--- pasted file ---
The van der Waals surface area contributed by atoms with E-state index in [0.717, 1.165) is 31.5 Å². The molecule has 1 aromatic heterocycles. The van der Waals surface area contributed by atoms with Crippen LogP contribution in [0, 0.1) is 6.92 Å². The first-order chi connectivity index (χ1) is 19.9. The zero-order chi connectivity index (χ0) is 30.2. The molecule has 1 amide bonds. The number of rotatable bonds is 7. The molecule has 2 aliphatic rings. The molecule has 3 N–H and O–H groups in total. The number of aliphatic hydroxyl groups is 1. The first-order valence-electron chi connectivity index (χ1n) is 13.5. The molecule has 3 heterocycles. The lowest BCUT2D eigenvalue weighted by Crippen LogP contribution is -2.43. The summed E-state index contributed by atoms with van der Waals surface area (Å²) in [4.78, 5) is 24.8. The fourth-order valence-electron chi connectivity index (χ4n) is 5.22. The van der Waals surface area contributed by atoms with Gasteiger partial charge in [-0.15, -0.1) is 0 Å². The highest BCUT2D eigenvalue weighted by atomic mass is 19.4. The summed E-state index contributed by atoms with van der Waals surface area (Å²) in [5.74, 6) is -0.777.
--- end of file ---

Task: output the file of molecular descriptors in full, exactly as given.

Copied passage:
The van der Waals surface area contributed by atoms with E-state index in [0.717, 1.165) is 31.5 Å². The molecule has 1 aromatic heterocycles. The van der Waals surface area contributed by atoms with Crippen LogP contribution in [0, 0.1) is 6.92 Å². The first-order chi connectivity index (χ1) is 19.9. The zero-order chi connectivity index (χ0) is 30.2. The molecule has 1 amide bonds. The number of rotatable bonds is 7. The molecule has 2 aliphatic rings. The molecule has 3 N–H and O–H groups in total. The number of aliphatic hydroxyl groups is 1. The first-order valence-electron chi connectivity index (χ1n) is 13.5. The molecule has 3 heterocycles. The lowest BCUT2D eigenvalue weighted by Crippen LogP contribution is -2.43. The summed E-state index contributed by atoms with van der Waals surface area (Å²) in [4.78, 5) is 24.8. The fourth-order valence-electron chi connectivity index (χ4n) is 5.22. The van der Waals surface area contributed by atoms with Gasteiger partial charge in [-0.15, -0.1) is 0 Å². The highest BCUT2D eigenvalue weighted by atomic mass is 19.4. The summed E-state index contributed by atoms with van der Waals surface area (Å²) in [5.74, 6) is -0.777.